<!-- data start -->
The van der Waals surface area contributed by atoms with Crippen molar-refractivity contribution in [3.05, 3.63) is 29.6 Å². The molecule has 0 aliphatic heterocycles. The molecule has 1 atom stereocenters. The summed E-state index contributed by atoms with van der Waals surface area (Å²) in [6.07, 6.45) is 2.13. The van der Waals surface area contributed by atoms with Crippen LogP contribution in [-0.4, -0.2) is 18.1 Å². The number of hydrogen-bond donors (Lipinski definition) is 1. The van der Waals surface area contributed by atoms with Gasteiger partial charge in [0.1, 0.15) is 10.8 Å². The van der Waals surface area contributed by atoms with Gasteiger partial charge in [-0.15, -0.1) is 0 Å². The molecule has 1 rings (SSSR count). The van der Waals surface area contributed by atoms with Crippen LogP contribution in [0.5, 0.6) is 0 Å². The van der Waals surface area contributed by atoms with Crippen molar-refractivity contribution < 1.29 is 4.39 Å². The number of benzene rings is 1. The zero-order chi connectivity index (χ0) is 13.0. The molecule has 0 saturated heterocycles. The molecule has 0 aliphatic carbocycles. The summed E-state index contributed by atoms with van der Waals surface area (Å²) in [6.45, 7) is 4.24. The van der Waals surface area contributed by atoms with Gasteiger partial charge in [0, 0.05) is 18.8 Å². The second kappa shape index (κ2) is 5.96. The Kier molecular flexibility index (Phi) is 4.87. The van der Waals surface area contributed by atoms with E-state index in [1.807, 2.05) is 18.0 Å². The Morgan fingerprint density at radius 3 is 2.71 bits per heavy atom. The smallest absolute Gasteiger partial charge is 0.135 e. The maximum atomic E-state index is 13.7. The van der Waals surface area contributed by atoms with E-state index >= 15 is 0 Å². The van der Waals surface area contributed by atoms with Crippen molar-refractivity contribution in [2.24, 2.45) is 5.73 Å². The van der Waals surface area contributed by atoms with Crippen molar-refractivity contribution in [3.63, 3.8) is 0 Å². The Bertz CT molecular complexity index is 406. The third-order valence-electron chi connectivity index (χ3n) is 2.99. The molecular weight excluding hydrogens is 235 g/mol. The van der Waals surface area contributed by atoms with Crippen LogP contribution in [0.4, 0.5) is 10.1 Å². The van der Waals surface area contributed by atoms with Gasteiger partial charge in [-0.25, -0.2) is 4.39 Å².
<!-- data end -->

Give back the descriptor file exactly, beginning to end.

The van der Waals surface area contributed by atoms with Crippen molar-refractivity contribution in [3.05, 3.63) is 29.6 Å². The molecule has 0 aliphatic heterocycles. The molecule has 1 atom stereocenters. The summed E-state index contributed by atoms with van der Waals surface area (Å²) in [6.07, 6.45) is 2.13. The van der Waals surface area contributed by atoms with Crippen LogP contribution in [-0.4, -0.2) is 18.1 Å². The number of hydrogen-bond donors (Lipinski definition) is 1. The van der Waals surface area contributed by atoms with Gasteiger partial charge in [0.1, 0.15) is 10.8 Å². The van der Waals surface area contributed by atoms with Gasteiger partial charge in [-0.15, -0.1) is 0 Å². The molecule has 1 rings (SSSR count). The van der Waals surface area contributed by atoms with Crippen LogP contribution in [0.5, 0.6) is 0 Å². The van der Waals surface area contributed by atoms with Crippen molar-refractivity contribution < 1.29 is 4.39 Å². The number of benzene rings is 1. The zero-order chi connectivity index (χ0) is 13.0. The molecule has 0 saturated heterocycles. The molecule has 0 aliphatic carbocycles. The summed E-state index contributed by atoms with van der Waals surface area (Å²) in [6.45, 7) is 4.24. The van der Waals surface area contributed by atoms with Gasteiger partial charge in [0, 0.05) is 18.8 Å². The second kappa shape index (κ2) is 5.96. The Kier molecular flexibility index (Phi) is 4.87. The van der Waals surface area contributed by atoms with E-state index in [1.807, 2.05) is 18.0 Å². The Morgan fingerprint density at radius 3 is 2.71 bits per heavy atom. The smallest absolute Gasteiger partial charge is 0.135 e. The maximum atomic E-state index is 13.7. The van der Waals surface area contributed by atoms with E-state index >= 15 is 0 Å². The van der Waals surface area contributed by atoms with Crippen molar-refractivity contribution in [2.24, 2.45) is 5.73 Å². The van der Waals surface area contributed by atoms with Crippen molar-refractivity contribution in [3.63, 3.8) is 0 Å². The Bertz CT molecular complexity index is 406. The third-order valence-electron chi connectivity index (χ3n) is 2.99. The molecular weight excluding hydrogens is 235 g/mol. The van der Waals surface area contributed by atoms with Crippen LogP contribution in [0.4, 0.5) is 10.1 Å². The van der Waals surface area contributed by atoms with Gasteiger partial charge in [-0.25, -0.2) is 4.39 Å².